Reading is often viewed as a solitary activity. Libraries–the places books are kept–are considered bastions of silence in a noisy and distracting world. Yet Bring Your Own Book–the “game of borrowed phrases,” as it bills itself–is a party game, and party games are usually known for thin manuals and raucous laughter. Is the introduction of prompts enough to free readers from the sterotypes that often box them in?
How It Works
Bring Your Own Book is a party game for three to eight players. Players find phrases in books that respond to the card prompts, and players are given cards for good answers. The first player to reach a certain number of cards wins.
Each player brings to the game a book–any book. On each turn, a new player draws the top card from the stack and reads the prompt. Players then search their books for a good answer to the prompt. The first player to find an answer shouts, “Got it!” and turns over the timer. The remaining players have until the timer runs out to find an answer. Players read their answers to the prompt, and then players vote on which answer was the best. (Ties are broken by the player who drew the card.) The player who gave the best answer receives the card with the prompt on it, and it is the next player’s turn.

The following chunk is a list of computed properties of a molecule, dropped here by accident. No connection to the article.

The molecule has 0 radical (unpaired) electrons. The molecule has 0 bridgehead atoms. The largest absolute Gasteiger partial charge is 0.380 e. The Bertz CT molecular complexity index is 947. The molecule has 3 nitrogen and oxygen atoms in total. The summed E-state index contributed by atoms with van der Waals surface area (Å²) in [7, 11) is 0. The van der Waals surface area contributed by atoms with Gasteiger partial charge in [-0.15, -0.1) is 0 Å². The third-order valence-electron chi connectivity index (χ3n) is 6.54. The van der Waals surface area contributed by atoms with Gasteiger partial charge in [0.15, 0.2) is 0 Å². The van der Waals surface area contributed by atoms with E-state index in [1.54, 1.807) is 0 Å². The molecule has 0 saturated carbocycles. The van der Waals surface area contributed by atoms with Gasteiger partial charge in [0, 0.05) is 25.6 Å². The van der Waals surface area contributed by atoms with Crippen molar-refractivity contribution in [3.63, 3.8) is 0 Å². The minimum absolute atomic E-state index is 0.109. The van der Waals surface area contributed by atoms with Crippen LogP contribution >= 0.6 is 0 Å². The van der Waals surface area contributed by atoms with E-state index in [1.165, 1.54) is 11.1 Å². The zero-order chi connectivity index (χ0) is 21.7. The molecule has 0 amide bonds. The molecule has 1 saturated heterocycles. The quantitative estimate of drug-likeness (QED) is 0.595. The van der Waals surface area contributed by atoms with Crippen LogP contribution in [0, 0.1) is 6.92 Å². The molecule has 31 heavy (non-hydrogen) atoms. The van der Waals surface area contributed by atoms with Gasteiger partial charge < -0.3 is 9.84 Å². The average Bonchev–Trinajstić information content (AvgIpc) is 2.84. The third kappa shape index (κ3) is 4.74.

Whenever a player receives a second prompt card, all players pass their books to the left. The game ends when one player claims a predetermined number of prompt cards. That player wins.
Note: The scoring rule above is a rulebook-sanctioned variant. The rules as written suggest that each round, a new judge draws the card and chooses the best answer but doesn’t participate in finding one. For my groups and play preference, we’ve adopted the variant scoring rule instead.
Copy Right, or In a Bind?
Bring Your Own Book begins exactly the way you would expect it to: with players bringing their own book. What follows is a party experience that is whatever the players want to make of it. And in my case, this has been incredibly fun.